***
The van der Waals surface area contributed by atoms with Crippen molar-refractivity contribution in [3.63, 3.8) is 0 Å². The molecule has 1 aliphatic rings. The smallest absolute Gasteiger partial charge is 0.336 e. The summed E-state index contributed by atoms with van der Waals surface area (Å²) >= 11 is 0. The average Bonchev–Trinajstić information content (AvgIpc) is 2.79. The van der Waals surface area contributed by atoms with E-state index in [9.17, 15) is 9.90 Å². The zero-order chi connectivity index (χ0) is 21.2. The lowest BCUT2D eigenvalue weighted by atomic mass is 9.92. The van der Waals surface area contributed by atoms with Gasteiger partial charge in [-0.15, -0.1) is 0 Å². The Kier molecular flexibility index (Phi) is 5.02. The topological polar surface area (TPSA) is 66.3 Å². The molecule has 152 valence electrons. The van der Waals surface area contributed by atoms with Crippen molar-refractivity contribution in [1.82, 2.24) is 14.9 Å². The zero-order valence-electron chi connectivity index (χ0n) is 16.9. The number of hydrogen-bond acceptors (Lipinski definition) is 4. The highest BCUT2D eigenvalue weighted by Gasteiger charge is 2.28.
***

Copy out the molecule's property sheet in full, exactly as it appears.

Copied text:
The van der Waals surface area contributed by atoms with Crippen molar-refractivity contribution in [3.63, 3.8) is 0 Å². The molecule has 1 aliphatic rings. The smallest absolute Gasteiger partial charge is 0.336 e. The summed E-state index contributed by atoms with van der Waals surface area (Å²) >= 11 is 0. The average Bonchev–Trinajstić information content (AvgIpc) is 2.79. The van der Waals surface area contributed by atoms with E-state index in [9.17, 15) is 9.90 Å². The zero-order chi connectivity index (χ0) is 21.2. The lowest BCUT2D eigenvalue weighted by atomic mass is 9.92. The van der Waals surface area contributed by atoms with Gasteiger partial charge in [-0.15, -0.1) is 0 Å². The Kier molecular flexibility index (Phi) is 5.02. The topological polar surface area (TPSA) is 66.3 Å². The molecule has 152 valence electrons. The van der Waals surface area contributed by atoms with Crippen molar-refractivity contribution in [1.82, 2.24) is 14.9 Å². The zero-order valence-electron chi connectivity index (χ0n) is 16.9. The number of hydrogen-bond acceptors (Lipinski definition) is 4. The highest BCUT2D eigenvalue weighted by Gasteiger charge is 2.28.